Reviews - Fringe 2015

Fringe 2015 Review: The Happiest Story I Know

By Dawn Cattapan
Published July 20, 2015


When Zak McDonald opens his one-man show, The Happiest Story I Know, he is on stage with only microphone, a broken bicycle and $30 in his pocket. Early on, he makes it clear that everyone in the room is much richer than him. However, as his story progresses, it becomes apparent that this simply isn't true, and Zak is the richest of all.

The Happiest Story I Know is not a typical Fringe show, nor is it a typical one-person show. But Zak McDonald also never claims to be an actor. Instead, the local budding stand-up comedian offers up an hour of long-form comedy, where stories are told and jokes are made reminiscent of comedy greats Al Madrigal or T.J. Miller.

Standing with a microphone in hand and dressed in all black, Zak even resembles a comedian one may see at a club. The only thing missing at Mills Hardware was the brick wall directly behind him.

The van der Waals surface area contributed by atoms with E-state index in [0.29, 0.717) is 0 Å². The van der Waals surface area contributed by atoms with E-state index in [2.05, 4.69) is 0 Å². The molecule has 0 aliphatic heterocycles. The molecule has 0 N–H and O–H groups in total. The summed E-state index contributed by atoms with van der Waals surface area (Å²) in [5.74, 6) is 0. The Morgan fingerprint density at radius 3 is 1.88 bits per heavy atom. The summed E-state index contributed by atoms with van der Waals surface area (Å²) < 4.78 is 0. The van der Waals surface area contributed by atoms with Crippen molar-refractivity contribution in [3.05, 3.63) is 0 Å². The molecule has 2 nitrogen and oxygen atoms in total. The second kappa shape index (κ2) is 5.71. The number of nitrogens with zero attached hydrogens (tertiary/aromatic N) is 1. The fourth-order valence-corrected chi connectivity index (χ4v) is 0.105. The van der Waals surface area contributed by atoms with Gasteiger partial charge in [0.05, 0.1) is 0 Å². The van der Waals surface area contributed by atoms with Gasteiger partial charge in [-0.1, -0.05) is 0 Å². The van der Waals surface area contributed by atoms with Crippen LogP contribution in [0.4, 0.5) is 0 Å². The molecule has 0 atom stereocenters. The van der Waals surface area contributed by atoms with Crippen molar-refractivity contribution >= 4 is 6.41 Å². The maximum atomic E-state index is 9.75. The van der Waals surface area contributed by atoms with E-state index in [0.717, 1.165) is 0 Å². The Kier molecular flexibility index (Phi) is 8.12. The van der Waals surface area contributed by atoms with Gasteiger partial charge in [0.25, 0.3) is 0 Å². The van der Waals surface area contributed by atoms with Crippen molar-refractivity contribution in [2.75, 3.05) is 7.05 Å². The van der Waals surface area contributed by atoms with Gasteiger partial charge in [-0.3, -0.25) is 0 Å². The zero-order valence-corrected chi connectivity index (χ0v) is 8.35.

His stories don't always sound like the material for comedy, as Zak takes the audience through his troubled childhood, substance addiction - first of those around him, then his own - a failed (expensive) journey to India, his struggles to find a home, religion and a threesome.

However, Zak effectively channels his pain into laughter and encourages the audience to laugh along with him. And as Zak twists and turns his sadness into hilarity and weaves the happiest story he knows, it is easy to laugh along with him and agree.

In most cities, $10 to see a really great comedy show is a steal of a deal. And fortunately, through the generosity of the Fringe lottery, Zak McDonald has several shows left of The Happiest Story I Know where he will repeat his stand-up for that $10 price.

If you are a comedy lover, go and see it - it's not a traditional Fringe show, but it's a full-hour of great standup.

Dawn Cattapan is an arts management and communications professional who is currently working with Green Venture. The former Executive Director of the Sudbury Symphony Orchestra and Education Manager for the Toronto Symphony Orchestra, she is particularly interested in the potential of the Hamilton arts community. In her spare time, Dawn is an active yogi, burrito aficionado and can be found on Twitter @dcattapan.

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